GBDURO20 winner Josh Ibbett shares his thoughts on the gravel wheel conundrum.
650b or 700c?
The GBDURO route is roughly 50:50 road to off road. Of the off road sections a good percentage is relatively fast rolling dirt roads and gravel tracks with the rest being made up of rougher surfaces and the odd bit of hike a bike. So what should you prioritise, comfort or speed?
Well that depends on what kind of rider you are and how experienced you are off road. For those aiming for a fast time the priority maybe speed, for others it may be about getting the job done and maximum comfort. So ask yourself this question before you consider your bike, wheel and tyre selection.
A gravel bike is probably the best tool for the job, however a hardtail MTB will also work well. Let's assume though that most riders are at the cutting edge of bikepacking trends and are on a gravel bike. By now you should have decided if you are going fast or steady, speed or comfort?
Personally (being relatively keen on speed and experienced off road) I would recommend a 700c wheelset. These roll faster on the road and dirt road sections and are generally more efficient, however will require more care when riding off road and can be a little less forgiving on the rougher sections of the route.
If comfort is your priority, then a wider tyre will be the way to go. It will be a little bit slower on the smooth sections, however the improved comfort may well improve your experience. On a gravel bike the answer is to fit a 650b wheelset. A wider tyre can be run at lower pressures which will offer more grip off road and will help to absorb the smaller bumps. However, if you really want to go the extra mile for comfort it might be best to run a MTB with a suspension fork.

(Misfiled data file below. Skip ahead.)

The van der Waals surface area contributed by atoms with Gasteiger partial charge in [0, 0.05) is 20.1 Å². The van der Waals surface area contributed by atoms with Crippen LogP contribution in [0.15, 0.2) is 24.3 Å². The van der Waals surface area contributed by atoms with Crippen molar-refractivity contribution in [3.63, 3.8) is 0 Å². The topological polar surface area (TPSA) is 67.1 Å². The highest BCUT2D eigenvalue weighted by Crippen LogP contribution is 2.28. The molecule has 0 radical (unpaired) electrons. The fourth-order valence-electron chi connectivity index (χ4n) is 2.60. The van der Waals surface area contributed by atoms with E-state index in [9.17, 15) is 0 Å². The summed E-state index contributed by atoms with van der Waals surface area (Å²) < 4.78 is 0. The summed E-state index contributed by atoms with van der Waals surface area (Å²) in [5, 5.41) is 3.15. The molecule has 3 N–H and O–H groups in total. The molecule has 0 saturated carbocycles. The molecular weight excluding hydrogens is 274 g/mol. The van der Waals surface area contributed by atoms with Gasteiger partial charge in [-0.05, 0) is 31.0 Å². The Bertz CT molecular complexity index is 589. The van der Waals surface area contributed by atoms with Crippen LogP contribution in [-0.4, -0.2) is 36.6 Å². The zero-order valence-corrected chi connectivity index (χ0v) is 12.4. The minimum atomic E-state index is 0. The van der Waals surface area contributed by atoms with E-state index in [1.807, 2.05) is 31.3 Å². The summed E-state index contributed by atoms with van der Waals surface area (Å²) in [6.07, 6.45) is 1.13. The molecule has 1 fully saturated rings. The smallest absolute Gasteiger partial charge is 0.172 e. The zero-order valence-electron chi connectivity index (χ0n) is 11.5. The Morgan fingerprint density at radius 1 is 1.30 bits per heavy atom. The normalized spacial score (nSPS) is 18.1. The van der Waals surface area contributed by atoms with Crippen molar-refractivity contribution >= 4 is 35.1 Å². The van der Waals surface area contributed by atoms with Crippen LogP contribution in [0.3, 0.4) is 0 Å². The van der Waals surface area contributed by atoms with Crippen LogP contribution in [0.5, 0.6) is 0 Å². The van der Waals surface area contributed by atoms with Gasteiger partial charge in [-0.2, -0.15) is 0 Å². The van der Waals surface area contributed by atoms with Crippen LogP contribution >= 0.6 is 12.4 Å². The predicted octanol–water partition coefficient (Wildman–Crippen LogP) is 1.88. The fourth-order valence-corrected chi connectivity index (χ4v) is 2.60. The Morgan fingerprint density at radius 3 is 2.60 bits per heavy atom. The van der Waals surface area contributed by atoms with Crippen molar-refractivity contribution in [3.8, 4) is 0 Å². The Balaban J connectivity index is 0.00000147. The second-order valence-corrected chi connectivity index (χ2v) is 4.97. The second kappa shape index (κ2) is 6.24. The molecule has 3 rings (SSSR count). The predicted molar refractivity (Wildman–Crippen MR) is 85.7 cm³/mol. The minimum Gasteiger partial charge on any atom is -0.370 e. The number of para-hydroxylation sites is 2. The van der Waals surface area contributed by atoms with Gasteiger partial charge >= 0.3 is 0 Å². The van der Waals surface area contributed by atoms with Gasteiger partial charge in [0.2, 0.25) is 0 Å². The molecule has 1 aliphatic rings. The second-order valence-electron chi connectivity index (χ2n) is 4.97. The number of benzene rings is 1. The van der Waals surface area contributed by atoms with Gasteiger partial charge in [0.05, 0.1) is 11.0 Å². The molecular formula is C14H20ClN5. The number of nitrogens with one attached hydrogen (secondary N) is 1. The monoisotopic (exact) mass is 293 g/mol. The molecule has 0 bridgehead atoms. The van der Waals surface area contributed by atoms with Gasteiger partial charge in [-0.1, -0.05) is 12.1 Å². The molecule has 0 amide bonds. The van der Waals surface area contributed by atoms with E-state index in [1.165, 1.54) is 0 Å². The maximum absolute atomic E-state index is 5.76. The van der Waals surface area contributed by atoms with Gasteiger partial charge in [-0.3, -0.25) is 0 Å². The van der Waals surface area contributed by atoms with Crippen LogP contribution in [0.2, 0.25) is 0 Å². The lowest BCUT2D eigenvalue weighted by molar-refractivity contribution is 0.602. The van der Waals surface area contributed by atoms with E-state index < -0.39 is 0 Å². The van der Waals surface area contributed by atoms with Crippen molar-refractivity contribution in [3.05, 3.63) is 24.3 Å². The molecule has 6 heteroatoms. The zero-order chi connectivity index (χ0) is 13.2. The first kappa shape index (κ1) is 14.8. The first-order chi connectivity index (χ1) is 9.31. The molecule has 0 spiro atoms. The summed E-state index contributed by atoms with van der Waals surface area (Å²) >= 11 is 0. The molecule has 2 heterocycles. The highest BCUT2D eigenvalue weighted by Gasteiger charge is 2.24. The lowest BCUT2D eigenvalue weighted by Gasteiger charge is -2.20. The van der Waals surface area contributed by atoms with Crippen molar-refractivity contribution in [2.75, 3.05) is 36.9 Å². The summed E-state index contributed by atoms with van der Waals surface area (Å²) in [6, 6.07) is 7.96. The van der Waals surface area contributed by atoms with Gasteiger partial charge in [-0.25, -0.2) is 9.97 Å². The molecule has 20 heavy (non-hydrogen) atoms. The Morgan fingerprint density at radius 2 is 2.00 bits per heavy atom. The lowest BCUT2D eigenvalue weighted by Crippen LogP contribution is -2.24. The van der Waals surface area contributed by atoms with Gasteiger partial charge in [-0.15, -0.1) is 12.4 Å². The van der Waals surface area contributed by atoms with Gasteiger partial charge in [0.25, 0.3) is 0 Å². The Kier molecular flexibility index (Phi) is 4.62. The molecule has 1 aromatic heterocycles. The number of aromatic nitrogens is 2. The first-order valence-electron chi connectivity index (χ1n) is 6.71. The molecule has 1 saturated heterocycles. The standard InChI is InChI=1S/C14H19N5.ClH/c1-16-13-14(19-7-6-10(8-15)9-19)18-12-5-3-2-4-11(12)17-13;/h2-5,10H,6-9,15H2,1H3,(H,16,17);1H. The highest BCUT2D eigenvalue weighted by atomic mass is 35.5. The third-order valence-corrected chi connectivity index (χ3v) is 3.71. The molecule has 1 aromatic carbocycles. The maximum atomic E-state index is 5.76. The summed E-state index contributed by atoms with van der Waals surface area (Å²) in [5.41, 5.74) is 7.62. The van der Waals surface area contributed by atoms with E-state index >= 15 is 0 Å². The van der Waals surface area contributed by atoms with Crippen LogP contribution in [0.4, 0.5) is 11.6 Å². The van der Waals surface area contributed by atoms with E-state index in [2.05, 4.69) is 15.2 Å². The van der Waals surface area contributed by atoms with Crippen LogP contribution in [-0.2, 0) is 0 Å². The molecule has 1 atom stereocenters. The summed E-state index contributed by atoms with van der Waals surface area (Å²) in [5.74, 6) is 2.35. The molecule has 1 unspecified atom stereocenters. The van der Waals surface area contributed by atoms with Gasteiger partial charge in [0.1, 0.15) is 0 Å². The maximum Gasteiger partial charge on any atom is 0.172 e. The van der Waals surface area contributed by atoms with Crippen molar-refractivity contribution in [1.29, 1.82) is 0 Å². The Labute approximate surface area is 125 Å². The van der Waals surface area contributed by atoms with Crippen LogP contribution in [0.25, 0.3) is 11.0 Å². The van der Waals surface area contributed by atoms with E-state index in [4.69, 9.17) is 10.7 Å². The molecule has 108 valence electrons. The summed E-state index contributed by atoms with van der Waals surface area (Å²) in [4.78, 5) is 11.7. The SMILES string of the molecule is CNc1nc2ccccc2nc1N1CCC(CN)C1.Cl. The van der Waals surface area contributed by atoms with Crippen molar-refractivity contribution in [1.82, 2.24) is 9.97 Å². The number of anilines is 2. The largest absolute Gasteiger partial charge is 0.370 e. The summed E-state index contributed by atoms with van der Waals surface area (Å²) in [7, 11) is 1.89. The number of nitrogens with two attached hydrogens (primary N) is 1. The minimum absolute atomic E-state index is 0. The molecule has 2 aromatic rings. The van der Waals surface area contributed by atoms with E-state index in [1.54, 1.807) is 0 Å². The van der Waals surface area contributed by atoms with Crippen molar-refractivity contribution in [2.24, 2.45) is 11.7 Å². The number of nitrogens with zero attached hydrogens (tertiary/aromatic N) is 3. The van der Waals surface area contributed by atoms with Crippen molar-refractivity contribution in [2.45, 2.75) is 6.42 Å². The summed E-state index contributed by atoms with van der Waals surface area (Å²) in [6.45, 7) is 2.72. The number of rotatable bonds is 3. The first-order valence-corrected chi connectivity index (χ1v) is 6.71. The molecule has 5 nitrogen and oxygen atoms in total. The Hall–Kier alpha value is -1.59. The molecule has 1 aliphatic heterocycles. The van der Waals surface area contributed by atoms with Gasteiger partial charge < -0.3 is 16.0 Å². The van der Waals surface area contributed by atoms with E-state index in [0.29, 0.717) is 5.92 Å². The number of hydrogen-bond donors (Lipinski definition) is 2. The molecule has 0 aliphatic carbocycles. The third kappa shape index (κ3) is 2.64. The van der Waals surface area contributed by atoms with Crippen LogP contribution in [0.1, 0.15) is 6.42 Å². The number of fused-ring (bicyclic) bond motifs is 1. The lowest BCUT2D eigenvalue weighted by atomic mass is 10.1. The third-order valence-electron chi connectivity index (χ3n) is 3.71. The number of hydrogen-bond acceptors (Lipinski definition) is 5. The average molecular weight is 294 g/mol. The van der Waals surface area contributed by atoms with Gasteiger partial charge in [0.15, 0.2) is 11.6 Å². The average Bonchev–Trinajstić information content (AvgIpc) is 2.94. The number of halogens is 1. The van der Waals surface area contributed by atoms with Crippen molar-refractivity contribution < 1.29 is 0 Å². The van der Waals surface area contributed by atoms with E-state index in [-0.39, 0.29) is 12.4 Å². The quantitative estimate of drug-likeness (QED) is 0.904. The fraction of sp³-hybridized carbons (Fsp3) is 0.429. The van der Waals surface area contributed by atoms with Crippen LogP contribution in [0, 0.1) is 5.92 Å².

The vast majority of the route is on hard packed tracks and trails, although there may be some softer and rockier sections at times, so overall a fast rolling tyre would be the most beneficial. I’d recommend a minimum of a 45mm tyre on a 700c, and a 2.1inch on a 650b rim or MTB. I used the WTB Ridder 45 in the 2020 event.
Dynamo or No Dynamo?
Dynamo hubs are favoured by many long distance cyclists as they allow more self-sufficiency with recharging gadgets and powering lights. Having power on tap is one less thing to worry about on a self supported event. GBDURO's four stage format means that there will be the opportunity to find a power point to recharge after each stage meaning a dynamo might not be as important, but just remember there will also be 100 other cyclists fighting over the same power points in the same small village pub!
Words by Josh Ibbett who rides for Hunt Bike Wheels